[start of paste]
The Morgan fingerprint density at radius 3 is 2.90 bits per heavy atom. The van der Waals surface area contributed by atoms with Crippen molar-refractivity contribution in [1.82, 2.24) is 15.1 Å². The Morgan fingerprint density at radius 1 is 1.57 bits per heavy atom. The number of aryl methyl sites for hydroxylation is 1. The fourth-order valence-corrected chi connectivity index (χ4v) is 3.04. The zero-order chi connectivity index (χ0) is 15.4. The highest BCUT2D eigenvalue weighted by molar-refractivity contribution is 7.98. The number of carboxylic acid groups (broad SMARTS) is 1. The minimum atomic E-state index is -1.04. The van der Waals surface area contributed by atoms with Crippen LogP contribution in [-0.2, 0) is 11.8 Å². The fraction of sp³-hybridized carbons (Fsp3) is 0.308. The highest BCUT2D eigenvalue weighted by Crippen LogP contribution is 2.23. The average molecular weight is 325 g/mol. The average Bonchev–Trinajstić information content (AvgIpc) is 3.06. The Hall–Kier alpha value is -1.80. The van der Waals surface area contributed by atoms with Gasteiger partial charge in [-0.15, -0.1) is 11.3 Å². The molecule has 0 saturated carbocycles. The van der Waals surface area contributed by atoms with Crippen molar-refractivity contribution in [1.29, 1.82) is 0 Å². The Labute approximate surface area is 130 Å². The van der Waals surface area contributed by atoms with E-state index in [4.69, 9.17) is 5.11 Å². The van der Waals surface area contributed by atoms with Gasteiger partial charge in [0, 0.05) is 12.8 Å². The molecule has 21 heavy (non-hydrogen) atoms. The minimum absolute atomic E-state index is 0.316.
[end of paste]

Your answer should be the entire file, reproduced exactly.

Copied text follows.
The Morgan fingerprint density at radius 3 is 2.90 bits per heavy atom. The van der Waals surface area contributed by atoms with Crippen molar-refractivity contribution in [1.82, 2.24) is 15.1 Å². The Morgan fingerprint density at radius 1 is 1.57 bits per heavy atom. The number of aryl methyl sites for hydroxylation is 1. The fourth-order valence-corrected chi connectivity index (χ4v) is 3.04. The zero-order chi connectivity index (χ0) is 15.4. The highest BCUT2D eigenvalue weighted by molar-refractivity contribution is 7.98. The number of carboxylic acid groups (broad SMARTS) is 1. The minimum atomic E-state index is -1.04. The van der Waals surface area contributed by atoms with Crippen LogP contribution in [-0.2, 0) is 11.8 Å². The fraction of sp³-hybridized carbons (Fsp3) is 0.308. The highest BCUT2D eigenvalue weighted by Crippen LogP contribution is 2.23. The average molecular weight is 325 g/mol. The average Bonchev–Trinajstić information content (AvgIpc) is 3.06. The Hall–Kier alpha value is -1.80. The van der Waals surface area contributed by atoms with Gasteiger partial charge in [-0.15, -0.1) is 11.3 Å². The molecule has 0 saturated carbocycles. The van der Waals surface area contributed by atoms with Crippen molar-refractivity contribution in [1.29, 1.82) is 0 Å². The Labute approximate surface area is 130 Å². The van der Waals surface area contributed by atoms with E-state index in [4.69, 9.17) is 5.11 Å². The van der Waals surface area contributed by atoms with Gasteiger partial charge in [0, 0.05) is 12.8 Å². The molecule has 21 heavy (non-hydrogen) atoms. The minimum absolute atomic E-state index is 0.316.